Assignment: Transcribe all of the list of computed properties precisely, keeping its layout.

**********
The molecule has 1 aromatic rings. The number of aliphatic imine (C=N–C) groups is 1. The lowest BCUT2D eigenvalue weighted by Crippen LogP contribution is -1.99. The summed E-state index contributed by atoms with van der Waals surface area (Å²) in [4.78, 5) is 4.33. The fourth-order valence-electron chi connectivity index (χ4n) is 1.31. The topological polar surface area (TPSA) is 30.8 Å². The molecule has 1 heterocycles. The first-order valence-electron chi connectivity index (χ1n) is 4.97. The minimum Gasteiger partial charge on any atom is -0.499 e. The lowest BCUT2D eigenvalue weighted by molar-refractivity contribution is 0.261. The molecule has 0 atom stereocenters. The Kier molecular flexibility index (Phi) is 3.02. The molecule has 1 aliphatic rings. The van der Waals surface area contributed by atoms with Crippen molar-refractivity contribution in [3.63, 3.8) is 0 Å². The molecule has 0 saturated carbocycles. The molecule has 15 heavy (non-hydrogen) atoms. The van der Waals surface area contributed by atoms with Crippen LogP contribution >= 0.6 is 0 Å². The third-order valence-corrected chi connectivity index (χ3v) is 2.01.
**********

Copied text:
The molecule has 1 aromatic rings. The number of aliphatic imine (C=N–C) groups is 1. The lowest BCUT2D eigenvalue weighted by Crippen LogP contribution is -1.99. The summed E-state index contributed by atoms with van der Waals surface area (Å²) in [4.78, 5) is 4.33. The fourth-order valence-electron chi connectivity index (χ4n) is 1.31. The topological polar surface area (TPSA) is 30.8 Å². The molecule has 1 heterocycles. The first-order valence-electron chi connectivity index (χ1n) is 4.97. The minimum Gasteiger partial charge on any atom is -0.499 e. The lowest BCUT2D eigenvalue weighted by molar-refractivity contribution is 0.261. The molecule has 0 atom stereocenters. The Kier molecular flexibility index (Phi) is 3.02. The molecule has 1 aliphatic rings. The van der Waals surface area contributed by atoms with Crippen molar-refractivity contribution in [3.63, 3.8) is 0 Å². The molecule has 0 saturated carbocycles. The molecule has 15 heavy (non-hydrogen) atoms. The van der Waals surface area contributed by atoms with Crippen LogP contribution >= 0.6 is 0 Å². The third-order valence-corrected chi connectivity index (χ3v) is 2.01.